The Davises, Dieting

The Davises are dieting.

We discovered William’s blood sugar was running high. The veterinarian prescribed an increase in insulin dosage. To pinpoint the cause–he may have become insulin resistant; I may have been giving his injections incorrectly–we need better data.

When his diabetes was diagnosed, we switched to a special brand of catfood but, on the vet’s instructions, didn’t try to limit intake. William ate a reasonable amount and lost a few pounds, and seemed to be doing well.

Now, however, we’ve instituted a new regime: breakfast and injection at 6:00 a.m.; dinner and injection at 6:00 p.m. No more grazing. Food stays out for three hours, then disappears. Eat now, or forever hold your peace.

In human terms, I suppose it’s sort of like going on Weight Watchers. Suddenly and involuntarily. Times two, because Ernest has been grazing right along with his compadre.

And they did not hold their peace.

The guys started out eating the usual breakfast portions and, consequently, were lobbying for dinner before 1:00 p. m. When they would usually have been upstairs sleeping, they milled around the kitchen, parked in the middle of the living room, stared at us with their big sad eyes, and licked their little chops.

One day, William jumped into my lap three separate times. He rarely does that, and although I enjoyed the attention, I knew his motives were not pure.

 

 

 

 

 

 

 

A couple of nights ago I caught David offering Ernest one last chance at calorie-loading. To the uninformed, it seems a kindly gesture. In reality, it’s pure self-preservation: two hungry cats equals eight pointy feet stomping back and forth across us until the clock strikes six.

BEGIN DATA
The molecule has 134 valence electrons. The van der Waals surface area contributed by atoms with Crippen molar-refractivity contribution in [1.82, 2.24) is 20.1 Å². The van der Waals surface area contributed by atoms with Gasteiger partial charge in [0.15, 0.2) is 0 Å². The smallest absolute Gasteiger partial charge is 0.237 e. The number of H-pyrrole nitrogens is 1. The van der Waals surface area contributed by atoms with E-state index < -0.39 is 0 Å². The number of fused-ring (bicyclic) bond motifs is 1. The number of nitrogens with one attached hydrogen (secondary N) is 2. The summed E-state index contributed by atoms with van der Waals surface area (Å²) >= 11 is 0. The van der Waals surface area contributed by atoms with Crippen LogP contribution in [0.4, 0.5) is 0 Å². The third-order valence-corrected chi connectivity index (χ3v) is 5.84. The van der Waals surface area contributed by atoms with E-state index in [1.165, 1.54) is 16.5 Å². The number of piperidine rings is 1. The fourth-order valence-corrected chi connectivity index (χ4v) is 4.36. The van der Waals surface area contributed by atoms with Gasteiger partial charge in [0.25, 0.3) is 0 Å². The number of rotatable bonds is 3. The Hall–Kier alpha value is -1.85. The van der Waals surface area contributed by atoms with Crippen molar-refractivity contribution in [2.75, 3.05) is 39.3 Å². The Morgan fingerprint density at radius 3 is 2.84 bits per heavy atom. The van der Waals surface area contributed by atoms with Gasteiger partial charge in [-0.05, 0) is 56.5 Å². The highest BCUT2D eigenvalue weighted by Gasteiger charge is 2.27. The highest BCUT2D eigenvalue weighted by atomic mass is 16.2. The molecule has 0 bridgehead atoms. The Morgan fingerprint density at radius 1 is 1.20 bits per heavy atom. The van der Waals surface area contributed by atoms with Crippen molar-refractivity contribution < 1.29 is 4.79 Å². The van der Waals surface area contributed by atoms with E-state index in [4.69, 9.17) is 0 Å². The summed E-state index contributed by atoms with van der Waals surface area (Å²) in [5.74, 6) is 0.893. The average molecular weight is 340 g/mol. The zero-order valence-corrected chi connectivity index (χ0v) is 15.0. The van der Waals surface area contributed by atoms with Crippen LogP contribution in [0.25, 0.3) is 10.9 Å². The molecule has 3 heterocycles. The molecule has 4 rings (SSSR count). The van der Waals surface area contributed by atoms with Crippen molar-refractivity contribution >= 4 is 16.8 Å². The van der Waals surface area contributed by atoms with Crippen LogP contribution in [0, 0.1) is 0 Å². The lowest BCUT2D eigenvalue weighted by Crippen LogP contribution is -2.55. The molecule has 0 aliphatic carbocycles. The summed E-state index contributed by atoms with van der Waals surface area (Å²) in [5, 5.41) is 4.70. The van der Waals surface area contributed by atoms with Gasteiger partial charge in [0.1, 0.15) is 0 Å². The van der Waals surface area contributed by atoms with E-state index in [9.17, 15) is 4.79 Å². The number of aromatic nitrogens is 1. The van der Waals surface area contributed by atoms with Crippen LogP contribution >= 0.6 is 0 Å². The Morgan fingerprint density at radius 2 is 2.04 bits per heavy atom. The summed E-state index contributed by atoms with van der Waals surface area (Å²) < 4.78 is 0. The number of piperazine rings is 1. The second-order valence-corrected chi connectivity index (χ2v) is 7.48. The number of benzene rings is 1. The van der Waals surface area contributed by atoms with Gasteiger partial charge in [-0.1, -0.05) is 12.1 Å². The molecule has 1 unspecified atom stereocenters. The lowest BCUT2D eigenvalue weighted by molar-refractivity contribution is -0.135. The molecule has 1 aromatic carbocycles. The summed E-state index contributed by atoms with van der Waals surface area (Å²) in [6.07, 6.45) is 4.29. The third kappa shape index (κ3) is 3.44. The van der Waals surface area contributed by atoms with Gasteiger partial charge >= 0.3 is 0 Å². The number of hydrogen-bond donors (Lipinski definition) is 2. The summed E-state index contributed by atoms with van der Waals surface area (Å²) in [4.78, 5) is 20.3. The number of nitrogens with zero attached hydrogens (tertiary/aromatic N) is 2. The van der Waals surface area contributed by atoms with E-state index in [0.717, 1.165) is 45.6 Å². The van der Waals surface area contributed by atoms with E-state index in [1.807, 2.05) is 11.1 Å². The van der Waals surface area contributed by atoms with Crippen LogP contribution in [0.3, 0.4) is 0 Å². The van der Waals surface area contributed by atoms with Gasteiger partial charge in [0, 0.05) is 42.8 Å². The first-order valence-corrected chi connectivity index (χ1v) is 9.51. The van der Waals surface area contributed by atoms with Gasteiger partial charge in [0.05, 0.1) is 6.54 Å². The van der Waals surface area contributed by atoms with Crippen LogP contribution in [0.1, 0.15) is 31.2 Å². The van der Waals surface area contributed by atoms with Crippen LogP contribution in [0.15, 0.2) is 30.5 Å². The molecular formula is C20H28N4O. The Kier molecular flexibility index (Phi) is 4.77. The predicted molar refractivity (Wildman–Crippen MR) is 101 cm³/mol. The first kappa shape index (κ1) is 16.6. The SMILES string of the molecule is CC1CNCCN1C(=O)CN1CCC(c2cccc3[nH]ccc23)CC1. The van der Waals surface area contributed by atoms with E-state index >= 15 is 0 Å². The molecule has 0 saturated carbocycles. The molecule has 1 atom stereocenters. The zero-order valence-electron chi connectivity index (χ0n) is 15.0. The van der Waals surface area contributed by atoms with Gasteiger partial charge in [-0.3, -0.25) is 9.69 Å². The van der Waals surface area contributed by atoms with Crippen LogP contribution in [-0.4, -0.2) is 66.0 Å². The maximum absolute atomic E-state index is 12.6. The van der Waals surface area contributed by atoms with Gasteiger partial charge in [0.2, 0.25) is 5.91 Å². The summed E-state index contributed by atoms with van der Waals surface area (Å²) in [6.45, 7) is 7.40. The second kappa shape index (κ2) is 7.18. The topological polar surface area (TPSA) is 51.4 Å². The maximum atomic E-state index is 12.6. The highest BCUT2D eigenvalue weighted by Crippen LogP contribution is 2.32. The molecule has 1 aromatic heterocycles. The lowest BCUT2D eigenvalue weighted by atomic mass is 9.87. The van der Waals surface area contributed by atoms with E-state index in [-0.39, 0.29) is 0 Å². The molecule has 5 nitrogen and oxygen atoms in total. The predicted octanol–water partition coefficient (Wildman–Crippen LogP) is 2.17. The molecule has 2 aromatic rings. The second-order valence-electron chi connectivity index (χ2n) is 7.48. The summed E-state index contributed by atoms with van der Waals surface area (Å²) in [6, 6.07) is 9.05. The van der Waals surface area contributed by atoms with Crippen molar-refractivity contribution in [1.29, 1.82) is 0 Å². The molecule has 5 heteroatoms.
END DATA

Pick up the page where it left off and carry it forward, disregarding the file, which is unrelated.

And the guilt, the guilt . . .

But things are improving. There’s more napping, less milling, less stomping, less nervous energy in general. We keep tabs on the water intake and watch to make sure William doesn’t become hypoglycemic. In a few days, he’ll go back to the doctor for a glucose test. And the vet will advise us on the next step.

And whatever that is, we’ll trying.

On they page, they may come off as kind of wimpy. But the Davis guys are a couple of pretty tough cats.

8 thoughts on “The Davises, Dieting

  1. I too have a diabetic (foodie) cat. Twice a day testing and insulin. The cat’s cooperative with testing but always a challenge to keep others’ (multi-cat household) food away from his long reach.
    Hope it works out well for William.
    A diabetic cat is always a challenge – no matter what.

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  2. You test? We haven’t done that yet but may have to start. W tolerates the injections, which entail sitting on a lap, but I foresee a battle over getting a drop of blood out of him. Knowing you manage it, however, gives me hope. Thank you.

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  3. We never tested with Agamemnon, just gave him the insulin. It kept him alive and healthy until a brain tumor took him. I always got a treat out, showed it to him, gave him the shot, then gave him the treat. He was docile as a lamb. I don’t think that skin on their necks has pain receptors.

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    1. At the latest visit, the vet indicated testing would be a good idea, since we’re trying to bring William’s blood sugar down and he could become hypoglycemic. But he didn’t think hypoglycemia was an issue. After a week of jiggling him to wake him up just to make sure he’s okay–he resents that–I’ve decided I’d rather know what’s going on. We might have to increase insulin anyway. William doesn’t feel the needle. He just doesn’t want to sit still when it isn’t his idea.

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  4. I love reading your posts. Would love to see a new story published too ! LOVE you most of all, Mary Veazey

    Mary Osborne

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